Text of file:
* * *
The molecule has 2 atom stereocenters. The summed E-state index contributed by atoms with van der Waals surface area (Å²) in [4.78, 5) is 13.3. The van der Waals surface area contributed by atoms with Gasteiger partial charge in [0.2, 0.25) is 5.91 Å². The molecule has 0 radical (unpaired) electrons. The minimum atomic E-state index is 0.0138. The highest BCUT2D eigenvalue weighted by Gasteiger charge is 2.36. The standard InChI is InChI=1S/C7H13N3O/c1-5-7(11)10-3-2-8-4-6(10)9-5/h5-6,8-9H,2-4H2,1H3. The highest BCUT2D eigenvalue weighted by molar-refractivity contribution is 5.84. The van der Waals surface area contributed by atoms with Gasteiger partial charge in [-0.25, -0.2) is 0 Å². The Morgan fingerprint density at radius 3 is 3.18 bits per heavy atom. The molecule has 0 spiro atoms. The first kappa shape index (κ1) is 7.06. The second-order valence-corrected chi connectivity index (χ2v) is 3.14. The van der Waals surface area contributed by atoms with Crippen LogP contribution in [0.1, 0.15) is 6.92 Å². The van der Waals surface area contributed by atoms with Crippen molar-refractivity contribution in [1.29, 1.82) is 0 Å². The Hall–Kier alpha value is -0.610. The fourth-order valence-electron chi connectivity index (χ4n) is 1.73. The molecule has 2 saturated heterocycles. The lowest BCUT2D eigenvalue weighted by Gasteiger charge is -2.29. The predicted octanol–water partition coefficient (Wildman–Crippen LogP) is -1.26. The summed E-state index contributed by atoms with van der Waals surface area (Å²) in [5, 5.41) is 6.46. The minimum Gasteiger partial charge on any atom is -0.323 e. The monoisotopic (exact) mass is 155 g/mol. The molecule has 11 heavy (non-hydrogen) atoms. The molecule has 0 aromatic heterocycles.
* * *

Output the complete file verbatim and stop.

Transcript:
The molecule has 2 atom stereocenters. The summed E-state index contributed by atoms with van der Waals surface area (Å²) in [4.78, 5) is 13.3. The van der Waals surface area contributed by atoms with Gasteiger partial charge in [0.2, 0.25) is 5.91 Å². The molecule has 0 radical (unpaired) electrons. The minimum atomic E-state index is 0.0138. The highest BCUT2D eigenvalue weighted by Gasteiger charge is 2.36. The standard InChI is InChI=1S/C7H13N3O/c1-5-7(11)10-3-2-8-4-6(10)9-5/h5-6,8-9H,2-4H2,1H3. The highest BCUT2D eigenvalue weighted by molar-refractivity contribution is 5.84. The van der Waals surface area contributed by atoms with Gasteiger partial charge in [-0.25, -0.2) is 0 Å². The Morgan fingerprint density at radius 3 is 3.18 bits per heavy atom. The molecule has 0 spiro atoms. The first kappa shape index (κ1) is 7.06. The second-order valence-corrected chi connectivity index (χ2v) is 3.14. The van der Waals surface area contributed by atoms with Crippen LogP contribution in [0.1, 0.15) is 6.92 Å². The van der Waals surface area contributed by atoms with Crippen molar-refractivity contribution in [1.29, 1.82) is 0 Å². The Hall–Kier alpha value is -0.610. The fourth-order valence-electron chi connectivity index (χ4n) is 1.73. The molecule has 2 saturated heterocycles. The lowest BCUT2D eigenvalue weighted by Gasteiger charge is -2.29. The predicted octanol–water partition coefficient (Wildman–Crippen LogP) is -1.26. The summed E-state index contributed by atoms with van der Waals surface area (Å²) in [5, 5.41) is 6.46. The minimum Gasteiger partial charge on any atom is -0.323 e. The monoisotopic (exact) mass is 155 g/mol. The molecule has 11 heavy (non-hydrogen) atoms. The molecule has 0 aromatic heterocycles.